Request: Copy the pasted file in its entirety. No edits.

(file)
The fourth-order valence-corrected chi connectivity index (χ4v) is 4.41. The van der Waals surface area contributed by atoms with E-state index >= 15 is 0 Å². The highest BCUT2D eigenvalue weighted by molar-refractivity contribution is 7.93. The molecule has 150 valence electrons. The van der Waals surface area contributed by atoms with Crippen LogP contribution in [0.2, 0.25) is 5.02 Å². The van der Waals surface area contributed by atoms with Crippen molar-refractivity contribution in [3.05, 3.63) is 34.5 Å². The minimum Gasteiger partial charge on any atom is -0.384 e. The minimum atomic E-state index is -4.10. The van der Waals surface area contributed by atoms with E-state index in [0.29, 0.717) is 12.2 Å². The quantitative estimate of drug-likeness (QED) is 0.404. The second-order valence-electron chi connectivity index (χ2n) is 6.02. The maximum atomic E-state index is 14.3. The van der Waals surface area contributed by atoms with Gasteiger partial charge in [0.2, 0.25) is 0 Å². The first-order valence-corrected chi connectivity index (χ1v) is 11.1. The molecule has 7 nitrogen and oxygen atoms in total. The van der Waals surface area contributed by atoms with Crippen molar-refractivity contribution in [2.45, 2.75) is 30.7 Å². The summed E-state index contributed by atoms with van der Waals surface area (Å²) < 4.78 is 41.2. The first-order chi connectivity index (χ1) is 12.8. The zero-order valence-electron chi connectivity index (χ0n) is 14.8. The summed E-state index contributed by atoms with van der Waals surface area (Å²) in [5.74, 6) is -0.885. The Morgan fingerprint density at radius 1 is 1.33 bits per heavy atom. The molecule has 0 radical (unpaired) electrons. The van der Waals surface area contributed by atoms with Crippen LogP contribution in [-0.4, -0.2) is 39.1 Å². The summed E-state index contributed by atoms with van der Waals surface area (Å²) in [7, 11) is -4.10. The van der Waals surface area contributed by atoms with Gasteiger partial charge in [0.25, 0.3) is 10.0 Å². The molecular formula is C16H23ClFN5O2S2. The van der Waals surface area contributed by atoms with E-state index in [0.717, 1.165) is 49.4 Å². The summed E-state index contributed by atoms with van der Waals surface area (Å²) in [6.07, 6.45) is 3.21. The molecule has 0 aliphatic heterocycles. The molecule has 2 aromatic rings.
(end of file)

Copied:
The fourth-order valence-corrected chi connectivity index (χ4v) is 4.41. The van der Waals surface area contributed by atoms with E-state index >= 15 is 0 Å². The highest BCUT2D eigenvalue weighted by molar-refractivity contribution is 7.93. The molecule has 150 valence electrons. The van der Waals surface area contributed by atoms with Crippen LogP contribution in [0.2, 0.25) is 5.02 Å². The van der Waals surface area contributed by atoms with Crippen molar-refractivity contribution in [3.05, 3.63) is 34.5 Å². The minimum Gasteiger partial charge on any atom is -0.384 e. The minimum atomic E-state index is -4.10. The van der Waals surface area contributed by atoms with E-state index in [0.29, 0.717) is 12.2 Å². The quantitative estimate of drug-likeness (QED) is 0.404. The second-order valence-electron chi connectivity index (χ2n) is 6.02. The maximum atomic E-state index is 14.3. The van der Waals surface area contributed by atoms with Gasteiger partial charge in [0.2, 0.25) is 0 Å². The first-order valence-corrected chi connectivity index (χ1v) is 11.1. The molecule has 7 nitrogen and oxygen atoms in total. The van der Waals surface area contributed by atoms with Crippen molar-refractivity contribution in [2.45, 2.75) is 30.7 Å². The summed E-state index contributed by atoms with van der Waals surface area (Å²) < 4.78 is 41.2. The first-order chi connectivity index (χ1) is 12.8. The zero-order valence-electron chi connectivity index (χ0n) is 14.8. The summed E-state index contributed by atoms with van der Waals surface area (Å²) in [5.74, 6) is -0.885. The Morgan fingerprint density at radius 1 is 1.33 bits per heavy atom. The molecule has 0 radical (unpaired) electrons. The van der Waals surface area contributed by atoms with Crippen LogP contribution in [-0.4, -0.2) is 39.1 Å². The summed E-state index contributed by atoms with van der Waals surface area (Å²) in [7, 11) is -4.10. The van der Waals surface area contributed by atoms with Gasteiger partial charge in [0.25, 0.3) is 10.0 Å². The molecular formula is C16H23ClFN5O2S2. The van der Waals surface area contributed by atoms with E-state index in [0.717, 1.165) is 49.4 Å². The summed E-state index contributed by atoms with van der Waals surface area (Å²) in [6.07, 6.45) is 3.21. The molecule has 0 aliphatic heterocycles. The molecule has 2 aromatic rings.